CAP-Supported SB 1165: Interscholastic; Intramural Athletics; Biological Sex

Summary:

SB1165 protects opportunities for women and girls in athletics by ensuring them a level playing field. Ignoring biological realities hurts girls and women who should not be forced to compete against men playing on women’s sports teams. This bill prohibits biological boys and men from playing on girls’ and women’s scholastic sports teams.

Bill Status:

03/30/22 Signed by Governor

Bill History:

03/24/22 Passed House Third Read (31-25-4)

03/21/22 Passed House Rules Committee

03/09/22 Passed House Judiciary Committee Hearing (6-4)

03/01/22 House Second Read

02/28/22 House First Read

02/02/22 Passed Senate Third Read (16-13-1)

01/24/22 Passed Senate Rules Hearing

01/20/22 Passed Senate Judiciary Committee Hearing (4-3-1)

01/18/22 Senate Second Read

01/13/22 Senate First Read

Bill Versions:

Introduced Version Here. 

Senate Engrossed Here. 

Chaptered Version Here. 

Factsheet

Executive Summary

SB 1165 protects opportunities for women and girls in athletics by ensuring them a level playing field. Ignoring biological realities hurts girls and women who should not be forced to compete against men playing on women’s sports teams. This bill prohibits biological boys and men from playing on girls’ and women’s scholastic sports teams. This bill applies to every interscholastic or intramural athletic team or sport that is sponsored by a public school. It includes a private cause of action for any student that is denied an athletic opportunity or otherwise harmed by a school that violates this law. It also provides a cause of action for a student suffering retaliation or a school suffering harm for following the law.

SB 1165 provides a scientifically based way to ensure all students have the opportunity to play sports, and ensure girls have a fair, level playing field. It is not unlike other criteria used to ensure fairness in sports, such as age or weight categorizations.

What Is The Problem?

Nearly 50 years ago, Title IX ensured women athletes the same opportunities as men in sports. Recently, biological males identifying as females have denied girls and women those opportunities by competing on women’s and girls’ sports teams. Female athletes have been denied spots on teams, denied victories, titles, and potential scholarships because they are being forced to compete against men— who have an undeniable physiological advantage.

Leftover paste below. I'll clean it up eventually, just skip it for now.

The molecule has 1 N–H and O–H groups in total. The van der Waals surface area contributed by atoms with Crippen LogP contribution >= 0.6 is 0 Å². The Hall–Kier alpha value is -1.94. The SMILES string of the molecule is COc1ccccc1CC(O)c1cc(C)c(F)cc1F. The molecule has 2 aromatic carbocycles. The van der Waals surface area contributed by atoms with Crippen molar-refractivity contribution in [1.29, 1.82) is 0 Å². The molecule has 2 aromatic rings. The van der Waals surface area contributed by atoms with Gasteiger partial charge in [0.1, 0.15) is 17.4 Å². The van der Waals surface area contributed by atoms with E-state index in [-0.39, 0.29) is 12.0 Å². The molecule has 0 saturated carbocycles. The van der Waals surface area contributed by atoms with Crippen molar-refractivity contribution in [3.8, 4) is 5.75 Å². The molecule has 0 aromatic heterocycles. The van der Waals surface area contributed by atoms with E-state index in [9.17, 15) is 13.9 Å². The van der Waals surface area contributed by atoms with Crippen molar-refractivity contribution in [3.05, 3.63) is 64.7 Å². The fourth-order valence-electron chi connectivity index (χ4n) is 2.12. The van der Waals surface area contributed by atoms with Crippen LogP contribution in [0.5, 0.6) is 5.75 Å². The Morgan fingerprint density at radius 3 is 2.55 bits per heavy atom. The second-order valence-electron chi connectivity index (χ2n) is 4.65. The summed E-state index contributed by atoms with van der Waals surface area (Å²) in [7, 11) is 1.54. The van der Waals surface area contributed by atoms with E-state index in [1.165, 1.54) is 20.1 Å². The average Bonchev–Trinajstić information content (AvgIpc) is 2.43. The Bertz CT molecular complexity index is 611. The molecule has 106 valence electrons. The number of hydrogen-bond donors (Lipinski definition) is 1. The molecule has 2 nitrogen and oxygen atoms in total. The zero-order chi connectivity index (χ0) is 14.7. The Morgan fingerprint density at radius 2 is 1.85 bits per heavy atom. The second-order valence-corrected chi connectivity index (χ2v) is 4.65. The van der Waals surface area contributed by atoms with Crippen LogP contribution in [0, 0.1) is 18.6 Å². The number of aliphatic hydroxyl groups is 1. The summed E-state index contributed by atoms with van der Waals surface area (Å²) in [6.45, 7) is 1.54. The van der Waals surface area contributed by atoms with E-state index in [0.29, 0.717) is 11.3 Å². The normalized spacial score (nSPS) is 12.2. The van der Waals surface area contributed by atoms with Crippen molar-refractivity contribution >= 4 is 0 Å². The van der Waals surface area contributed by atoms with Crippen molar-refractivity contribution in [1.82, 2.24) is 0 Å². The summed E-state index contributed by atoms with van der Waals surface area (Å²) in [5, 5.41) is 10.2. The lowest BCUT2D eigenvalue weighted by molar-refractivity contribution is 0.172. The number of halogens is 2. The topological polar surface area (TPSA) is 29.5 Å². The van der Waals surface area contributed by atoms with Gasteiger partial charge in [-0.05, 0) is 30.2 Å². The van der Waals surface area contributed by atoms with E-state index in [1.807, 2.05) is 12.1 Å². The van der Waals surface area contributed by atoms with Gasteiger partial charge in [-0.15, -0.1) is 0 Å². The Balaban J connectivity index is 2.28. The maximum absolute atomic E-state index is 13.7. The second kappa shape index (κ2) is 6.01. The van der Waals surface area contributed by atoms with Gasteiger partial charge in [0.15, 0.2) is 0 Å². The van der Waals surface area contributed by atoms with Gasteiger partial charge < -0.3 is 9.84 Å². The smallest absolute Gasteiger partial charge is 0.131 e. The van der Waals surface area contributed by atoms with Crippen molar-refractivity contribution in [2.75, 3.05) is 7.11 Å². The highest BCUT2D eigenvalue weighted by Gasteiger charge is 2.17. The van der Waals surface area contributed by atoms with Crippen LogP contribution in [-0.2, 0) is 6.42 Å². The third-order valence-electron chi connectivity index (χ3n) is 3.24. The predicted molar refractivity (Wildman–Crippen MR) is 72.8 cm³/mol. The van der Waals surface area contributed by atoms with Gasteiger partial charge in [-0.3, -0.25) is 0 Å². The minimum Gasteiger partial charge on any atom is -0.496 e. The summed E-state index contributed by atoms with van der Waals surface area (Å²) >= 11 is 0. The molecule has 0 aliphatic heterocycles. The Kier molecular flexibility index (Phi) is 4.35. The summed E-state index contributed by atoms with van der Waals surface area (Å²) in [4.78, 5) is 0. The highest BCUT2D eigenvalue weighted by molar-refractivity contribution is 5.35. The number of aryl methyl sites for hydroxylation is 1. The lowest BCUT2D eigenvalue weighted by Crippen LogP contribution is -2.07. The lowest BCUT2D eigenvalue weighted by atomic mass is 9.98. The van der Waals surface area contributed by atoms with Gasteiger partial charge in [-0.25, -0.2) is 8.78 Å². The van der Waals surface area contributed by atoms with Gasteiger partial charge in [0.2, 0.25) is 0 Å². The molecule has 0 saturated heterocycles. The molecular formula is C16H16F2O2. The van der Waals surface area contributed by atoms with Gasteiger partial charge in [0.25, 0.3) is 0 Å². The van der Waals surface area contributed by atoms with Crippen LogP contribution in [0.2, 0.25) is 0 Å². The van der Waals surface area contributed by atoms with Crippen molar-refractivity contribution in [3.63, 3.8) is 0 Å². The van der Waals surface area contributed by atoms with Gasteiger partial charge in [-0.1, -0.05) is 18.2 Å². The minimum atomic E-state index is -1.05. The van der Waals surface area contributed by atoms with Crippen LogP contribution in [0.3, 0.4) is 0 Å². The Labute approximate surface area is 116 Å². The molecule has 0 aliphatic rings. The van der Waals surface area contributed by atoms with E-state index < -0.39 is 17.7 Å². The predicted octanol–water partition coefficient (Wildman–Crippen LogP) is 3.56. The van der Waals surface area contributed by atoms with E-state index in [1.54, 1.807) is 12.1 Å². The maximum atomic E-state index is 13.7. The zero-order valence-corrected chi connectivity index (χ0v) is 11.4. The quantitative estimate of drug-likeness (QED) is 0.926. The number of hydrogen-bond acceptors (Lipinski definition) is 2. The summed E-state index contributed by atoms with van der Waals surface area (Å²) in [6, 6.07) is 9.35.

The Arizona Interscholastic Association (AIA) and the Canyon Athletic Association (CAA) have opened the door to this type of unfair play by allowing biological males to play on girls’ and women’s sports teams.[i]

Recent Examples of unfair play:

  • Lia Thomas, a biological male on the University of Pennsylvania women’s swim team, recently shattered records in a number of races, beating the second-place winner by nearly 40 seconds in one race. Thomas took the place of top female swimmers on the winner’s podium again and again. The backlash resulted in at least two swimmers speaking out against the unfairness, and a swimming official resigning in protest.[ii]
  • The Save Women’s Sports website lists at least 75 recorded examples of unfair play.[iii] Many athletic associates do not disclose transgender athletes, so there is no way of knowing exactly how many biological males are displacing female athletes overall.
  • Several relevant lawsuits throughout the country include one against the Connecticut Interscholastic Athletic Conference after it allowed two biological males to join a girl’s high school track team. The two male athletes went on to take 15 state titles in two years from several deserving female runners. A federal judge dismissed the suit without addressing the merits because the biological males graduated high school by the time the case reached him.[iv]

Clear advantages:

  • Men have circulating testosterone levels 15-times higher than the upper range of circulating testosterone in healthy females, leadingto major differences between the sexes in muscle complexion, bone thickness, skeletal muscle mass, and red blood cell count.[v]
  • Males have larger lungs, providing greater oxygen intake.